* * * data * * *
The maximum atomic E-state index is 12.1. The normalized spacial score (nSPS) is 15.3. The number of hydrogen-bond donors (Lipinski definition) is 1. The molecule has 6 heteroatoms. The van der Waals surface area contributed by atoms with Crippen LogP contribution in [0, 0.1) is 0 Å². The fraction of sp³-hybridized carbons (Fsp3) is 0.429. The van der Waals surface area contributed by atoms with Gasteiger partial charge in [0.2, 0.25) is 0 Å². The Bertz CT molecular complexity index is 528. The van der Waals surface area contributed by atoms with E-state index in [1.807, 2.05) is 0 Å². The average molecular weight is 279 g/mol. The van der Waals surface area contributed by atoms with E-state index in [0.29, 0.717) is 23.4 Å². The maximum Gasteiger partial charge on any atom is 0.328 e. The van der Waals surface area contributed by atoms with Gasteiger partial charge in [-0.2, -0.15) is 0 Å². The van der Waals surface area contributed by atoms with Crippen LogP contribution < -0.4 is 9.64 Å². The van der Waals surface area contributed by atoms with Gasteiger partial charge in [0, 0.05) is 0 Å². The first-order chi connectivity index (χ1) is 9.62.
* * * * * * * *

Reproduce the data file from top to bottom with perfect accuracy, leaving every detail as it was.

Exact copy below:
The maximum atomic E-state index is 12.1. The normalized spacial score (nSPS) is 15.3. The number of hydrogen-bond donors (Lipinski definition) is 1. The molecule has 6 heteroatoms. The van der Waals surface area contributed by atoms with Crippen LogP contribution in [0, 0.1) is 0 Å². The fraction of sp³-hybridized carbons (Fsp3) is 0.429. The van der Waals surface area contributed by atoms with Gasteiger partial charge in [0.2, 0.25) is 0 Å². The Bertz CT molecular complexity index is 528. The van der Waals surface area contributed by atoms with E-state index in [1.807, 2.05) is 0 Å². The average molecular weight is 279 g/mol. The van der Waals surface area contributed by atoms with E-state index in [0.29, 0.717) is 23.4 Å². The maximum Gasteiger partial charge on any atom is 0.328 e. The van der Waals surface area contributed by atoms with Gasteiger partial charge in [-0.2, -0.15) is 0 Å². The van der Waals surface area contributed by atoms with Crippen LogP contribution < -0.4 is 9.64 Å². The van der Waals surface area contributed by atoms with Gasteiger partial charge in [0, 0.05) is 0 Å². The first-order chi connectivity index (χ1) is 9.62.